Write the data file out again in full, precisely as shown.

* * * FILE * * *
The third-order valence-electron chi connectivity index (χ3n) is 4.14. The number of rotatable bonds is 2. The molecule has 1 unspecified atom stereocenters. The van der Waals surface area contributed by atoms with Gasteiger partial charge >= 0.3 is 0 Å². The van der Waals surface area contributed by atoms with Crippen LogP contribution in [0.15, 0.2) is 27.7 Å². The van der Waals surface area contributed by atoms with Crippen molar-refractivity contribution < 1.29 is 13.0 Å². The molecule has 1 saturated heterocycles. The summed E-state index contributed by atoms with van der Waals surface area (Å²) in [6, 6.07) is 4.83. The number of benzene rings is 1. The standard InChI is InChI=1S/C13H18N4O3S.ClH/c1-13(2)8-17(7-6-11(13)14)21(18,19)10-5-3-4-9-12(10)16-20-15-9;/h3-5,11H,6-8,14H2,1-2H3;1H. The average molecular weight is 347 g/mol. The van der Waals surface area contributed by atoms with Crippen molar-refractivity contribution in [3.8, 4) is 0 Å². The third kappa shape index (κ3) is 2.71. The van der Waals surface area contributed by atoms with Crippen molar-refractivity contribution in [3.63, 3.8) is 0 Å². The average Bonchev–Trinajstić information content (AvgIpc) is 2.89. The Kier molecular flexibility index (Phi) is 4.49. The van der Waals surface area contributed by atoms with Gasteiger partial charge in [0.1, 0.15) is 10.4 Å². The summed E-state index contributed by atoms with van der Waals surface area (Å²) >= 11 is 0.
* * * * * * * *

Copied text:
The third-order valence-electron chi connectivity index (χ3n) is 4.14. The number of rotatable bonds is 2. The molecule has 1 unspecified atom stereocenters. The van der Waals surface area contributed by atoms with Gasteiger partial charge >= 0.3 is 0 Å². The van der Waals surface area contributed by atoms with Crippen LogP contribution in [0.15, 0.2) is 27.7 Å². The van der Waals surface area contributed by atoms with Crippen molar-refractivity contribution < 1.29 is 13.0 Å². The molecule has 1 saturated heterocycles. The summed E-state index contributed by atoms with van der Waals surface area (Å²) in [6, 6.07) is 4.83. The number of benzene rings is 1. The standard InChI is InChI=1S/C13H18N4O3S.ClH/c1-13(2)8-17(7-6-11(13)14)21(18,19)10-5-3-4-9-12(10)16-20-15-9;/h3-5,11H,6-8,14H2,1-2H3;1H. The average molecular weight is 347 g/mol. The van der Waals surface area contributed by atoms with Crippen molar-refractivity contribution in [3.8, 4) is 0 Å². The third kappa shape index (κ3) is 2.71. The van der Waals surface area contributed by atoms with Crippen molar-refractivity contribution in [3.63, 3.8) is 0 Å². The average Bonchev–Trinajstić information content (AvgIpc) is 2.89. The Kier molecular flexibility index (Phi) is 4.49. The van der Waals surface area contributed by atoms with Gasteiger partial charge in [0.1, 0.15) is 10.4 Å². The summed E-state index contributed by atoms with van der Waals surface area (Å²) >= 11 is 0.